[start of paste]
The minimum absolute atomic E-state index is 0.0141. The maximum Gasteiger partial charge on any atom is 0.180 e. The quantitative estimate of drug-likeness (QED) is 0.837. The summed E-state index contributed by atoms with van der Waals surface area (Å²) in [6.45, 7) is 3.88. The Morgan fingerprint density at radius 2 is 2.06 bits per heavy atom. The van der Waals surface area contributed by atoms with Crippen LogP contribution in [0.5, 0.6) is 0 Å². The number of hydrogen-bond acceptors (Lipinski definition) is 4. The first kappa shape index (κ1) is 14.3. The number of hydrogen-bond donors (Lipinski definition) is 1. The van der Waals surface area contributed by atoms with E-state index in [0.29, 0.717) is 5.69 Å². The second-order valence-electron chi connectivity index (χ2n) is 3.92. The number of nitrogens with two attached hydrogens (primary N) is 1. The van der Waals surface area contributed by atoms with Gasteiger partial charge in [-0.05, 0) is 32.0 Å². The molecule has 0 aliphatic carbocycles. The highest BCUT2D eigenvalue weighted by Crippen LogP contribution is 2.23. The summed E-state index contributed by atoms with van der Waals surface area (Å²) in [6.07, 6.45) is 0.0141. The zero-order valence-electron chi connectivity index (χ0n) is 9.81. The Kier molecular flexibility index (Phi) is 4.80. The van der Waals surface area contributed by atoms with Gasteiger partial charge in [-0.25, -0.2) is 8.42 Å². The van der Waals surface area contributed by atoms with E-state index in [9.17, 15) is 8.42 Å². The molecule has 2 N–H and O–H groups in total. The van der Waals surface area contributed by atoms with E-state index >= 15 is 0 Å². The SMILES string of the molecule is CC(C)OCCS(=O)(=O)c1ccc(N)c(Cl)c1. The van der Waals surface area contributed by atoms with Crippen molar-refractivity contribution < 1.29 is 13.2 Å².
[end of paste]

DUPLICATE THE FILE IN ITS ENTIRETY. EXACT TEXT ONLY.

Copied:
The minimum absolute atomic E-state index is 0.0141. The maximum Gasteiger partial charge on any atom is 0.180 e. The quantitative estimate of drug-likeness (QED) is 0.837. The summed E-state index contributed by atoms with van der Waals surface area (Å²) in [6.45, 7) is 3.88. The Morgan fingerprint density at radius 2 is 2.06 bits per heavy atom. The van der Waals surface area contributed by atoms with Crippen LogP contribution in [0.5, 0.6) is 0 Å². The number of hydrogen-bond acceptors (Lipinski definition) is 4. The first kappa shape index (κ1) is 14.3. The number of hydrogen-bond donors (Lipinski definition) is 1. The van der Waals surface area contributed by atoms with E-state index in [0.29, 0.717) is 5.69 Å². The second-order valence-electron chi connectivity index (χ2n) is 3.92. The number of nitrogens with two attached hydrogens (primary N) is 1. The van der Waals surface area contributed by atoms with Gasteiger partial charge in [-0.05, 0) is 32.0 Å². The molecule has 0 aliphatic carbocycles. The highest BCUT2D eigenvalue weighted by Crippen LogP contribution is 2.23. The summed E-state index contributed by atoms with van der Waals surface area (Å²) in [6.07, 6.45) is 0.0141. The zero-order valence-electron chi connectivity index (χ0n) is 9.81. The Kier molecular flexibility index (Phi) is 4.80. The van der Waals surface area contributed by atoms with Gasteiger partial charge in [-0.25, -0.2) is 8.42 Å². The van der Waals surface area contributed by atoms with E-state index in [9.17, 15) is 8.42 Å². The molecule has 2 N–H and O–H groups in total. The van der Waals surface area contributed by atoms with E-state index >= 15 is 0 Å². The SMILES string of the molecule is CC(C)OCCS(=O)(=O)c1ccc(N)c(Cl)c1. The van der Waals surface area contributed by atoms with Crippen molar-refractivity contribution < 1.29 is 13.2 Å².